One of the many significant elements to analyze in the overall electoral results is the fact that if the anti-Sandinista forces had united as one single opponent, the FSLN-Convergence would only have won 49 of the 87 mayor’s offices it actually got. In other words, a key political factor in the FSLN-Convergence victory was the split in the anti-Sandinista vote, or, more specifically, in the Liberal vote. Since 1990 the PLC, under its leader Alemán, has been the main magnet pulling together anti-Sandinista interests and emotions, but it is now splintered into several Liberal electoral fractions again.

The FSLN strategy was to feed this division with continuously shifting declarations and both political and judicial maneuvers. But it didn’t stop there. It also involved an unscrupulous and unethical violation of laws, manipulation of institutions and a strong dose of lies and bribery. And all told, it reaped magnificent results.

Dilemmas, dilemmas...

With the key to Alemán’s freedom in Daniel Ortega’s able hands and with the US support that so dazzles and enraptures PLC leaders now contingent on following Dan Fisk’s suggestions-pressures, it remains to be seen which way those leaders will turn: will they save themselves or keep trying to save their leader? Now that the electoral results have put Ortega in an even more privileged position and President Bolaños in an even weaker one, we are entering a political period in which the dilemmas and the seesaw maneuvers will surely multiply, keeping analysts and the merely curious free from any risk of boredom.

The US government, which two years ago backed the “exile or jail” option for Alemán, may well dangle it before him again to break through a deadlock fed by the PLC politicians’ surprising loyalty to him and his own real leadership with the Liberal grass roots. If the US re-offers this alternative, Ortega just might give it the nod, even at the risk of facilitating anti-Sandinista unity into a single Arnoldo-free bloc, because it would reduce the current political cost associated with his detention and the otherwise-inevitable cost of eventually releasing him back into political society. A good way to package such a decision would be with the religious arguments of “reconciliation,” “pardon” and “love” that now form part of Ortega’s thematic lexicon after forging what appears to be a strategic alliance with the Catholic hierarchy.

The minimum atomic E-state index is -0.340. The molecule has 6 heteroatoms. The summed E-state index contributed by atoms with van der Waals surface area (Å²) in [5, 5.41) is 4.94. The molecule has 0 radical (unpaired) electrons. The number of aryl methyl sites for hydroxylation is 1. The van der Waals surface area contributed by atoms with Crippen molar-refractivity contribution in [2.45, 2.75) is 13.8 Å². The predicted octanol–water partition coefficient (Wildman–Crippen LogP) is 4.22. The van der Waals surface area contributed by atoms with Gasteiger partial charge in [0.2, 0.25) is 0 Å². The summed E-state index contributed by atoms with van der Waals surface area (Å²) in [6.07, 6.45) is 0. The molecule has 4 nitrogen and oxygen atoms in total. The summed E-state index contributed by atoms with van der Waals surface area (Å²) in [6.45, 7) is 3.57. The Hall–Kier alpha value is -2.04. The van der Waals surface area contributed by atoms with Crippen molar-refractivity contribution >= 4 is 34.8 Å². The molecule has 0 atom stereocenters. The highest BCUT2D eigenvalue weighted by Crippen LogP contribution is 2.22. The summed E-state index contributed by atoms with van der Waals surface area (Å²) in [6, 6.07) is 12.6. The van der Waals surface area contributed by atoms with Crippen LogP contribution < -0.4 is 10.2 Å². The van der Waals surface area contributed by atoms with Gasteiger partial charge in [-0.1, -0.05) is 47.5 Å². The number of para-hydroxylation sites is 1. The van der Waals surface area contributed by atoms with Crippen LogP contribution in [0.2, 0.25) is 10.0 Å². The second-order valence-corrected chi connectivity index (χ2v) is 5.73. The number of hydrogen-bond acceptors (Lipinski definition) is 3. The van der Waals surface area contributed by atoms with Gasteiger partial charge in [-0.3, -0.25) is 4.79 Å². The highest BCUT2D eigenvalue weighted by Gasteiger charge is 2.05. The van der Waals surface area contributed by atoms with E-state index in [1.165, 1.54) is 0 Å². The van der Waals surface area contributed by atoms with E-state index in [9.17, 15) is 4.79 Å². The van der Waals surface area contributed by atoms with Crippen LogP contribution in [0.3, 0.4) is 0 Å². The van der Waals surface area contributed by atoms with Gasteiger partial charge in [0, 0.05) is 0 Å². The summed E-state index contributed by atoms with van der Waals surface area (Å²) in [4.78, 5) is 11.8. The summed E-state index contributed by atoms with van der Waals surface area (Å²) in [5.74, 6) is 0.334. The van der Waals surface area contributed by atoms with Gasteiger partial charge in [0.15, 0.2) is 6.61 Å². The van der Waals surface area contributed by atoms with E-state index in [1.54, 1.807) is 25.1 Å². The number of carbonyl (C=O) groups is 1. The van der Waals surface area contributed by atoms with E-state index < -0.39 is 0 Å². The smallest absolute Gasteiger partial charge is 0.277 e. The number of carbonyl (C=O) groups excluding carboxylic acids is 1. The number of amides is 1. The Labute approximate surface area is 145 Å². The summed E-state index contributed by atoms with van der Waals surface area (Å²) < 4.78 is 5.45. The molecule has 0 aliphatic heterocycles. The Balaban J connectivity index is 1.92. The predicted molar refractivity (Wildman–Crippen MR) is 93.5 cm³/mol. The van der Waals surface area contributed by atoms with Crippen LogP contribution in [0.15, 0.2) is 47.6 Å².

The Convergence worked

The FSLN’s strategy to keep the anti-Sandinista forces divided contributed significantly to its own victory. But in a horizon as dark as Nicaragua’s today under the shadow of the Ortega-Alemán institutional-legal pact and Bolaños’ economic-financial project in which both other parties participate to a greater or lesser degree, the most notable aspect is not the FSLN’s impressive win. It is rather the ray of hope offered by an attentive reading of other, perhaps more significant and novel elements in this municipal race.

The victory belongs to the FSLN, to its machinery, its structures, its resources, its election monitors, its organization and its discipline, not to mention its cunning. But it also belongs to the Convergence. In only 3 of the 87 municipalities won by the FSLN was the mayor/deputy mayor ticket made up exclusively of party militants. In 17 municipalities, including the departmental capitals of Masaya, Granada, Boaco and Jinotepe, the elected mayor is from the Convergence, and in the remaining 66, the deputy mayor belongs to these FSLN allies.

The Convergence candidates came from an array of political and ideological families—Liberal, Conservative, Evangelical, Social Christian, former contras of the Resistance, Sandinistas in the breakaway Renovation Movement, independent Sandinistas who separated or were separated from the FSLN, and above all local leaders with no formal political history of any stripe. They are men and women with local roots, prestige and a known trajectory of honesty, and were chosen by either survey or direct primary from the best that each of these “families” had to offer in each locality. And for a change, they were competing not against but alongside FSLN militants who for the most part were also chosen in open and binding primaries. One has only to tour the municipalities won by the FSLN-Convergence to feel the joy and hope and to understand the election results not as a referendum or plebiscite on a given national project, or a pumping up of one caudillo over another, but as a local decision in favor of attractive tickets of candidates recognized by the population.